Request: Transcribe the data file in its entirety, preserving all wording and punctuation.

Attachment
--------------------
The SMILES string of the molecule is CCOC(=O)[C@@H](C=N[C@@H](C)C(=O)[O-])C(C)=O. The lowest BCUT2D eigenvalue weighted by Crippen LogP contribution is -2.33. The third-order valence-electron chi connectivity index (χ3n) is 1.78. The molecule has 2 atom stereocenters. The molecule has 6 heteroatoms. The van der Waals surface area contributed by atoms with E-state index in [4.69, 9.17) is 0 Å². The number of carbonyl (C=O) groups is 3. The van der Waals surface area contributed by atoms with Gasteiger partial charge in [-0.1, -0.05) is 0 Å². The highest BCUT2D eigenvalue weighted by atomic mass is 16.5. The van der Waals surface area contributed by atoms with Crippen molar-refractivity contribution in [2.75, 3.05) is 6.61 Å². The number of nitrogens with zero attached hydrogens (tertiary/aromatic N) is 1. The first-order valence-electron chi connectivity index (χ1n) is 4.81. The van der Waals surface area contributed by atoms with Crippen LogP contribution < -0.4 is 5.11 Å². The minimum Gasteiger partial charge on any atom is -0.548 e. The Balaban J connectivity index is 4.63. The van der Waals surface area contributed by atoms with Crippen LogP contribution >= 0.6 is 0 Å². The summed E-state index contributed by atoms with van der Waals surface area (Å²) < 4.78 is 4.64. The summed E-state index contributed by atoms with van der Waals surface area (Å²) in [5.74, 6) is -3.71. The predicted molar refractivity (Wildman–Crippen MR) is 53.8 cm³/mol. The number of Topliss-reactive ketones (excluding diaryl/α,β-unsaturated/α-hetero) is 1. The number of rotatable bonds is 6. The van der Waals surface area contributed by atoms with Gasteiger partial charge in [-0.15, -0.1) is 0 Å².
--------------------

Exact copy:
The SMILES string of the molecule is CCOC(=O)[C@@H](C=N[C@@H](C)C(=O)[O-])C(C)=O. The lowest BCUT2D eigenvalue weighted by Crippen LogP contribution is -2.33. The third-order valence-electron chi connectivity index (χ3n) is 1.78. The molecule has 2 atom stereocenters. The molecule has 6 heteroatoms. The van der Waals surface area contributed by atoms with E-state index in [4.69, 9.17) is 0 Å². The number of carbonyl (C=O) groups is 3. The van der Waals surface area contributed by atoms with Gasteiger partial charge in [-0.1, -0.05) is 0 Å². The highest BCUT2D eigenvalue weighted by atomic mass is 16.5. The van der Waals surface area contributed by atoms with Crippen molar-refractivity contribution in [2.75, 3.05) is 6.61 Å². The number of nitrogens with zero attached hydrogens (tertiary/aromatic N) is 1. The first-order valence-electron chi connectivity index (χ1n) is 4.81. The van der Waals surface area contributed by atoms with Crippen LogP contribution < -0.4 is 5.11 Å². The minimum Gasteiger partial charge on any atom is -0.548 e. The Balaban J connectivity index is 4.63. The van der Waals surface area contributed by atoms with Crippen LogP contribution >= 0.6 is 0 Å². The summed E-state index contributed by atoms with van der Waals surface area (Å²) < 4.78 is 4.64. The summed E-state index contributed by atoms with van der Waals surface area (Å²) in [5.74, 6) is -3.71. The predicted molar refractivity (Wildman–Crippen MR) is 53.8 cm³/mol. The number of Topliss-reactive ketones (excluding diaryl/α,β-unsaturated/α-hetero) is 1. The number of rotatable bonds is 6. The van der Waals surface area contributed by atoms with Gasteiger partial charge in [-0.15, -0.1) is 0 Å².